This massive movement is constructed in brass. The framing features a single back plate. Ten large pillars secured with screws support the three separate sections of the front plate. These plates are line decorated and the upper front plate bears the Maker’s die Stamp, “E. Howard & Co. Boston.” Five and six spoke wheels are driven by two large cast iron weights that are fitted into the cabinet in dedicated weight channels at the back of the case. These are accessible from the sides of the case via doors. The weight cords wind on to grooved barrels at the top of the movement. These are connected to great wheels with stop work and maintaining power. The train is constructed with three sets of planetary wheels designed to carry the power to each of the four deadbeat jeweled pallets escapements. Two of the pendulums are mounted to the front of the movement and two are mounted to the large movement mounting bracket located at the back of the case. The fine regulation arrangement of the sweep second hand is mounted on the right side of the movement. This allows one to adjust the clock to 100th of a second while the clock is in operation.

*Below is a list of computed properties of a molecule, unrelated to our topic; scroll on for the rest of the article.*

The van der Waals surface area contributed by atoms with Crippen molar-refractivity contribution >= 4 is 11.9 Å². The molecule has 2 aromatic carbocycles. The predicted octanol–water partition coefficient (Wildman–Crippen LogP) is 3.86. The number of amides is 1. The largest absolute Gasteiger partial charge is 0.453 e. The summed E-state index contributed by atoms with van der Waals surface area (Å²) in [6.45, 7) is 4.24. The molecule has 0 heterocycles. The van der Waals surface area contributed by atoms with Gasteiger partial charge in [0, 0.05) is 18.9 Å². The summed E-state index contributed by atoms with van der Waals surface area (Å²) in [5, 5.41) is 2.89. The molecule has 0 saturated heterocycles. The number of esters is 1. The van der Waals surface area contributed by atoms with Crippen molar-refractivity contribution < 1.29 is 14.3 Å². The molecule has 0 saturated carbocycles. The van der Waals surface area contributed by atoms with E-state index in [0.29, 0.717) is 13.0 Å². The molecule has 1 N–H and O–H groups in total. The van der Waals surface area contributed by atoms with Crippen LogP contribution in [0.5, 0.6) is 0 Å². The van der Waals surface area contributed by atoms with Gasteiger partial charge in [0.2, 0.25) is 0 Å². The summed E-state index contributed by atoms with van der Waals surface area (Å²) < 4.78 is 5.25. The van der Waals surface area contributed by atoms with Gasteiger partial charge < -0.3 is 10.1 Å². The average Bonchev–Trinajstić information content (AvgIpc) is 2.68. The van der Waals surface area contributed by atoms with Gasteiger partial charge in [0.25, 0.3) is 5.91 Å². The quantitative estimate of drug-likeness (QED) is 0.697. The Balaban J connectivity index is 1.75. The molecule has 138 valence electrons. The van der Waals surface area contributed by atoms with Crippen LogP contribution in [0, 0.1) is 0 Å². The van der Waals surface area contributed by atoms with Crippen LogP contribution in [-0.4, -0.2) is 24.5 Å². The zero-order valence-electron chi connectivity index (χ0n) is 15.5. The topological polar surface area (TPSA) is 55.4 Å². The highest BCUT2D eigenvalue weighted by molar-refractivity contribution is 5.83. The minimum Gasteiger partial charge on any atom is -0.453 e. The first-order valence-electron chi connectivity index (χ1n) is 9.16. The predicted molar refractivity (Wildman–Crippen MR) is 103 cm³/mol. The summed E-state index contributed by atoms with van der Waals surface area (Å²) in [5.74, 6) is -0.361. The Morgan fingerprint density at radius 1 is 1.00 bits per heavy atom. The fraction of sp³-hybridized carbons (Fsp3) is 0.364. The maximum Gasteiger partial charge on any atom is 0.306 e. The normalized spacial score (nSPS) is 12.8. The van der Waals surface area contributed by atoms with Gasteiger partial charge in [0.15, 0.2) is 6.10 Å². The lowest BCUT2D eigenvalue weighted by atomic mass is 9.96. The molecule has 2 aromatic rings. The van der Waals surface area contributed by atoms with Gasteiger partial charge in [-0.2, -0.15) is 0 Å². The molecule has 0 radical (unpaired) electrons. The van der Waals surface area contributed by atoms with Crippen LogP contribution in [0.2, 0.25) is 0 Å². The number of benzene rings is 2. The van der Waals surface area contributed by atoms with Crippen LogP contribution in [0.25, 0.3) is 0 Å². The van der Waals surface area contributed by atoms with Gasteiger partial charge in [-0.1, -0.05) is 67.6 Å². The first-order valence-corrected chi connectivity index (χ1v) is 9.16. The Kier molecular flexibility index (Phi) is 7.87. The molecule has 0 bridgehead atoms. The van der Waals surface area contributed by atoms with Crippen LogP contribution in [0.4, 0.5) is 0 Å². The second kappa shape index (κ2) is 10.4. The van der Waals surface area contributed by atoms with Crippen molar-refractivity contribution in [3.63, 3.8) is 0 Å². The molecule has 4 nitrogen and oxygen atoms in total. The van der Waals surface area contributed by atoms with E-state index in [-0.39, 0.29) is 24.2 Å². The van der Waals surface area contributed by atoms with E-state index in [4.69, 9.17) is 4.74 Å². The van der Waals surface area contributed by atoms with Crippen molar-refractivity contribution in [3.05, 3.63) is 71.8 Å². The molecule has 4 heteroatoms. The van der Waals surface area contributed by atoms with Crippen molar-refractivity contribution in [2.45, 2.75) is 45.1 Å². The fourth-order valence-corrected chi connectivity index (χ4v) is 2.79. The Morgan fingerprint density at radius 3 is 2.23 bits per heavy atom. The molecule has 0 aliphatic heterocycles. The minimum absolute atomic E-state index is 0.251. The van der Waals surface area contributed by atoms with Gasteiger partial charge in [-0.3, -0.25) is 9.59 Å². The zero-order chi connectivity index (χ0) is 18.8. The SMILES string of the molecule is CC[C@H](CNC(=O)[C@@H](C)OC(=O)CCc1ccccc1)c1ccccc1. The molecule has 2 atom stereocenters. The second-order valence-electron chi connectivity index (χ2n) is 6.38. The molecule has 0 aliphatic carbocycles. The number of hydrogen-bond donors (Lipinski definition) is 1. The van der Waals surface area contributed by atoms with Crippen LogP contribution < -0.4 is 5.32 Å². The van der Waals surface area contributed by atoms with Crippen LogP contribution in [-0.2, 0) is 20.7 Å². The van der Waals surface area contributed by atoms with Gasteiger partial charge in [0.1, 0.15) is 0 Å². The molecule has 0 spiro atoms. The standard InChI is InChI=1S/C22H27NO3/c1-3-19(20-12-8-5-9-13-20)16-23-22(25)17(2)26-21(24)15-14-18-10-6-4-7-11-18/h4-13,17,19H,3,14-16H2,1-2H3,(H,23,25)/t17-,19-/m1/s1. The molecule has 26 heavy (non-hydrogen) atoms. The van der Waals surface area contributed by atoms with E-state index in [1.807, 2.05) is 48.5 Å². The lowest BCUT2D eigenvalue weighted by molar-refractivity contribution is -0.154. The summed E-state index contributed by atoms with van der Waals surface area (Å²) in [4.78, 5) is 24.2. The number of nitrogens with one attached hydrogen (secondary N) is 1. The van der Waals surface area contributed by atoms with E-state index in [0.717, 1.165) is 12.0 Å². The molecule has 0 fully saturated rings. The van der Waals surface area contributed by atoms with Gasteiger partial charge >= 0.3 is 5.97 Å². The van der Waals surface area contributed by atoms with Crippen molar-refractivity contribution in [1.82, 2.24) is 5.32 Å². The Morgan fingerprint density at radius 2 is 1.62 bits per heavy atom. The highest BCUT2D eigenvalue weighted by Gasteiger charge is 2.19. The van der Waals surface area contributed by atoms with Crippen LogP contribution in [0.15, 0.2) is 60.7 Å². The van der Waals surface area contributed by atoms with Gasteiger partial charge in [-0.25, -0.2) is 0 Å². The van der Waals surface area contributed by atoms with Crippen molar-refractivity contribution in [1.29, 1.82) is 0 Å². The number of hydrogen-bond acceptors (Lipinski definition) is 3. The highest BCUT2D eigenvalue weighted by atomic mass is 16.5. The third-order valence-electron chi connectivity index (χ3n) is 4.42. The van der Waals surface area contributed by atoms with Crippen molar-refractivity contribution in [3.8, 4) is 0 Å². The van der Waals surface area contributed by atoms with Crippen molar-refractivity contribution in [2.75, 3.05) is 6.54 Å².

This custom made purpose built case is constructed in oak and retains it’s original old oak finish. The finish is in excellent condition and has taken a warm and inviting tone. It stands approximately 8 feet tall, 34.5 inches wide and 22 inches deep. Two glass doors in the front of the case allow one to access to the dial and the lower door to the four pendulums. Four smaller glass doors located in the sides of the case allow additional interior access. The bonnet door on the right also has access to the sweep second hands micro adjustment. Four wooden paneled doors, two on each side of the case provide access to the two large weights. The decorative elements incorporated into the design of the case include a combination of Art Nouveau and traditional features. The fluted columns are fully turned. All four terminate at the top with carved Corinthian capitals. This impressive clock has wonderful presence.

Hezekiah Conant of Pawtucket, Rhode Island was a successful mechanical engineer and industrialist. His business was the great thread mills of the region during the the last quarter of the 1800’s. This business was called, The Conant Thread Company.

Hezekiah Conant was born in Dudley, Massachusetts on July 28, 1827. He was the fourth child of Hervey and Dolly (Healy) Conant. Hezekiah attended local schools and paid for his own college courses at Nichols Academy in his own home town.